Posted tagged ‘turkey in the oven’

“Each day has a color, a smell.”

October 5, 2010

It is a put a mirror under her nose to make sure she’s breathing sort of morning. I went to bed really late, or early if you’re a stickler for exactitude, as I just wasn’t tired. I watched bad movies, read a bit and shopped through some catalogs. It was nearly ten when I woke up. Even the animals slept in with me. The day is rainy and chilly. I think I chose a good morning to stay in bed. I hate wasting sun.

Smells are amazing. They let us travel through time and space. One of my favorites is the aroma of freshly baked bread. When I was a kid, two bakeries in the square made their own bread, and I’d sometimes buy a roll still hot from the oven. It didn’t need butter. It was sweet enough on its own.

Fall is still the smell of burning leaves for me. I always thought of smoke signals when I saw piles of burning leaves with their gray smoke snaking into the air. In my memory, the day was always chilly and standing near the fire was warming. My clothes smelled like the burning leaves, and I hated to put them in the wash. Christmas smells like a fir tree. I remember walking downstairs every morning and smelling the tree in the living room. Christmas couldn’t come soon enough. On Thanksgiving, the house was filled with the smell of the turkey roasting in the oven. The kitchen windows were covered in steam, and I couldn’t see outside. I’d watch my mother baste the turkey, and we’d share a small piece of the crusted stuffing she’d pull off the end.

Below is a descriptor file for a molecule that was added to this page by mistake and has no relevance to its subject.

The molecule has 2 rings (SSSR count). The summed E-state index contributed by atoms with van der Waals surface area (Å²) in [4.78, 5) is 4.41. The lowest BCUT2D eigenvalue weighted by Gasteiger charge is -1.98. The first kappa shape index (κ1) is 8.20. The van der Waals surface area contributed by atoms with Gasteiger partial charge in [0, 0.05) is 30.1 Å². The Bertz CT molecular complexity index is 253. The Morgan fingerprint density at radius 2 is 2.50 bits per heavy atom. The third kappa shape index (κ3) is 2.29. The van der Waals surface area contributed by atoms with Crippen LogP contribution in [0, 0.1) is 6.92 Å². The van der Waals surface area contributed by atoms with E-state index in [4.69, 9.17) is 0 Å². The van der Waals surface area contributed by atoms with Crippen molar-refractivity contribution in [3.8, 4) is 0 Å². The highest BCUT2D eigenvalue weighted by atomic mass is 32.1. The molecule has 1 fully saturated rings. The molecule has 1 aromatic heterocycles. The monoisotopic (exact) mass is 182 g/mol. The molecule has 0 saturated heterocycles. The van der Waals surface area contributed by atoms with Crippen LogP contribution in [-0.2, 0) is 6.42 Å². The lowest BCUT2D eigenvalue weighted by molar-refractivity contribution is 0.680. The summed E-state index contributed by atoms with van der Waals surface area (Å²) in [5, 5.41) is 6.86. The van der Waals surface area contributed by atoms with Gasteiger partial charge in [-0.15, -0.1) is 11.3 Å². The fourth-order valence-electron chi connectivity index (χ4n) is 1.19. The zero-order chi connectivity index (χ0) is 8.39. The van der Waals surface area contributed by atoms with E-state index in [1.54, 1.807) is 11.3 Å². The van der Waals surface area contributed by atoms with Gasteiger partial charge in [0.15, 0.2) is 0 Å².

The smell of charcoal lighter fluid brings back my father. He was a firm believer in soaking the briquettes, and as soon as a match hit them, the flame would rise high into the sky. The whoosh of the fire always sent him reeling backwards. He set his pant legs on fire many times.

Burning wood is Ghana. Everyone used wood charcoal. Some villages were charcoal villages, and long logs were kept smoldering to make the charcoal. Every morning I smelled sweet burning wood as my breakfast was cooked on a small round charcoal burner. First it was the water for coffee, then the eggs while the toast leaned on the burner and was turned so both sides would brown. My dinner was cooked the same way.

At night, the sides of the street were filled with women selling food. They fried plantains in white enamel pots over wood fires or roasted skewers of Guinea fowl and chicken on screens over the fires. The town was mostly dark so the small fires looked like bright, low flickering street lights. The whole town smelled like wood burning, like a cozy fire in winter.


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